In developing countries, young women’s use of modern methods of contraception is limited by a range of factors, a review of seven studies conducted in five countries suggests.
Lack of knowledge, access problems and side-effect fears were the “overarching themes” limiting the women’s use of hormonal contraceptives such as the birth control pill or hormone implants, Dr. Lisa M. Williamson of the MRC Social and Public Health Sciences Unit in Glasgow and her colleagues report.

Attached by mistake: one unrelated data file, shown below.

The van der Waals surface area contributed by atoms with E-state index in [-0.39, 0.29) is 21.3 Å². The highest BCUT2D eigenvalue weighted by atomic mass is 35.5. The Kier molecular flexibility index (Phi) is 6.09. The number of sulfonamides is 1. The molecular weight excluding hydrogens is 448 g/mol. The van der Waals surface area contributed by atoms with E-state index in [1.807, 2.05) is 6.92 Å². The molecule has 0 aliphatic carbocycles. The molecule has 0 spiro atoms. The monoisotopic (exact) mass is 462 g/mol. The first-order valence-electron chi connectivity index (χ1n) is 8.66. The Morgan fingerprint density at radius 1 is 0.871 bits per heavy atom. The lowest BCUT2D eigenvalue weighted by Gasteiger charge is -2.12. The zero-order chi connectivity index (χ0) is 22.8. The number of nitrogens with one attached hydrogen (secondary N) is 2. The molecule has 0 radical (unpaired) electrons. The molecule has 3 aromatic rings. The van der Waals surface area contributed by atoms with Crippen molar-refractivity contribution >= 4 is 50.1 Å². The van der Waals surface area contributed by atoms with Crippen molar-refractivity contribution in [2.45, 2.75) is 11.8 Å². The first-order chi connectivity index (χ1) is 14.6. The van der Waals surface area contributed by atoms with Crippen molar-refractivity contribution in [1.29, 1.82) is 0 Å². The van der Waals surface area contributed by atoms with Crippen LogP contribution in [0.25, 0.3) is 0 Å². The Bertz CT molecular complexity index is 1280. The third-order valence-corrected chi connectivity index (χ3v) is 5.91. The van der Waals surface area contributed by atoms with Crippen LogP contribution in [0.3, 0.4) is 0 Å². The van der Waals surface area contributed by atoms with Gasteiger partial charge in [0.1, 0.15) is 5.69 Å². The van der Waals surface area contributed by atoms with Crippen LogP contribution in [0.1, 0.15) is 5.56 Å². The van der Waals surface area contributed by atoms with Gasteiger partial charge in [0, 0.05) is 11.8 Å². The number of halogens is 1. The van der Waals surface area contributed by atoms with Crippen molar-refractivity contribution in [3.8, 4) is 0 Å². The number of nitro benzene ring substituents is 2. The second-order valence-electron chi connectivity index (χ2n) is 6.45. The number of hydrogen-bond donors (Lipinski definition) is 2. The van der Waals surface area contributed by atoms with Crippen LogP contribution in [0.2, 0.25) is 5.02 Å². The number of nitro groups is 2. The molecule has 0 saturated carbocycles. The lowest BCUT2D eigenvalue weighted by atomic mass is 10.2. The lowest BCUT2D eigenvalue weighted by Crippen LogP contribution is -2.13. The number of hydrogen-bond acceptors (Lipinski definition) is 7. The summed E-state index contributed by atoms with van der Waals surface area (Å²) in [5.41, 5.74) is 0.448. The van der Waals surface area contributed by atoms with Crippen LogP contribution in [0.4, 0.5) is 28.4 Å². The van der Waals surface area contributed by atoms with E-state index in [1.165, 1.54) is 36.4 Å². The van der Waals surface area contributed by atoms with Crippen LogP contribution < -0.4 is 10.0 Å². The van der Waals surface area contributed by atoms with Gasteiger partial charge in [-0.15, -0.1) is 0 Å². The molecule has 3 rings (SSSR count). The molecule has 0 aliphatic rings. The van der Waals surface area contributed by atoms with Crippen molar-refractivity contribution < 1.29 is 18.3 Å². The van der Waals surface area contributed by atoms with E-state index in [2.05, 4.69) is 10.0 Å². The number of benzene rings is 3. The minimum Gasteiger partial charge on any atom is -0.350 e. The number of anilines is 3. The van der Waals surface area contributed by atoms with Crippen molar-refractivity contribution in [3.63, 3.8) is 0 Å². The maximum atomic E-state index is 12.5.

The studies were conducted in sub-Saharan Africa and Southeast Asia and asked young women about their views on contraceptive use. Results showed that overall, the young women had gotten very little information on sex or contraception, and the information they did get was frequently misleading. For example, one young woman thought she only had to take the birth control pill before having sex. The belief that hormonal methods might impair future fertility was widespread.
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